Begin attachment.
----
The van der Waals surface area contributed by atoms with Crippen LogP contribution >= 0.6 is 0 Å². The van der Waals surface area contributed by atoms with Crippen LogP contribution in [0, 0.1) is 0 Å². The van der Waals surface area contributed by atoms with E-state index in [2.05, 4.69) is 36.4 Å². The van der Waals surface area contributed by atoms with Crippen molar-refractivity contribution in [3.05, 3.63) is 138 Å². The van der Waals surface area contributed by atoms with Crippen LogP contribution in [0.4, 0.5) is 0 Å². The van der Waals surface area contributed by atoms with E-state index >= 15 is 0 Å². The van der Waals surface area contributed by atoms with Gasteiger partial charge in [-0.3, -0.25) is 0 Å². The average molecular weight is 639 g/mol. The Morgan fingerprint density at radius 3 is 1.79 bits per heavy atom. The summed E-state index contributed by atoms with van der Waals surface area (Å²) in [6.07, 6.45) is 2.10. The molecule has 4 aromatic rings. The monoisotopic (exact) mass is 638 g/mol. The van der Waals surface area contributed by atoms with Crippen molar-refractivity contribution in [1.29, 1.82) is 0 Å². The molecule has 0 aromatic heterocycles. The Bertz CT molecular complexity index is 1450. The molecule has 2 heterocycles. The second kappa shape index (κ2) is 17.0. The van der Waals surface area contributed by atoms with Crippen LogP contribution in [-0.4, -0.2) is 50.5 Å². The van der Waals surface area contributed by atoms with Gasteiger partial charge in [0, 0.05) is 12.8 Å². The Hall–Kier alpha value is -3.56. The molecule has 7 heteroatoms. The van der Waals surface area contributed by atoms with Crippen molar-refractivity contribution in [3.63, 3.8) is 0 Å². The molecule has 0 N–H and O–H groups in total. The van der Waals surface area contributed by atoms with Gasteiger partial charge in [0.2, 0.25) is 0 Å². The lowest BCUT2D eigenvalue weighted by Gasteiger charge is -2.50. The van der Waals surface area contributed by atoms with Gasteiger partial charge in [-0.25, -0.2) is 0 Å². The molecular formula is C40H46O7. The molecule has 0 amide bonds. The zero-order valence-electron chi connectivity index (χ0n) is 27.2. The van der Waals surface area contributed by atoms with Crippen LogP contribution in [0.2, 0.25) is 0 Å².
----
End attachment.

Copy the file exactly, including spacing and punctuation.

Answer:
The van der Waals surface area contributed by atoms with Crippen LogP contribution >= 0.6 is 0 Å². The van der Waals surface area contributed by atoms with Crippen LogP contribution in [0, 0.1) is 0 Å². The van der Waals surface area contributed by atoms with E-state index in [2.05, 4.69) is 36.4 Å². The van der Waals surface area contributed by atoms with Crippen molar-refractivity contribution in [3.05, 3.63) is 138 Å². The van der Waals surface area contributed by atoms with Crippen LogP contribution in [0.4, 0.5) is 0 Å². The van der Waals surface area contributed by atoms with E-state index >= 15 is 0 Å². The van der Waals surface area contributed by atoms with Gasteiger partial charge in [-0.3, -0.25) is 0 Å². The average molecular weight is 639 g/mol. The Morgan fingerprint density at radius 3 is 1.79 bits per heavy atom. The summed E-state index contributed by atoms with van der Waals surface area (Å²) in [6.07, 6.45) is 2.10. The molecule has 4 aromatic rings. The monoisotopic (exact) mass is 638 g/mol. The van der Waals surface area contributed by atoms with Crippen molar-refractivity contribution in [1.29, 1.82) is 0 Å². The molecule has 0 aromatic heterocycles. The Bertz CT molecular complexity index is 1450. The molecule has 2 heterocycles. The second kappa shape index (κ2) is 17.0. The van der Waals surface area contributed by atoms with Crippen LogP contribution in [-0.4, -0.2) is 50.5 Å². The van der Waals surface area contributed by atoms with Gasteiger partial charge in [0, 0.05) is 12.8 Å². The Hall–Kier alpha value is -3.56. The molecule has 7 heteroatoms. The van der Waals surface area contributed by atoms with Crippen molar-refractivity contribution in [3.63, 3.8) is 0 Å². The molecule has 0 N–H and O–H groups in total. The van der Waals surface area contributed by atoms with Gasteiger partial charge in [0.2, 0.25) is 0 Å². The lowest BCUT2D eigenvalue weighted by Gasteiger charge is -2.50. The van der Waals surface area contributed by atoms with Gasteiger partial charge in [-0.25, -0.2) is 0 Å². The molecular formula is C40H46O7. The molecule has 0 amide bonds. The zero-order valence-electron chi connectivity index (χ0n) is 27.2. The van der Waals surface area contributed by atoms with Crippen LogP contribution in [0.2, 0.25) is 0 Å².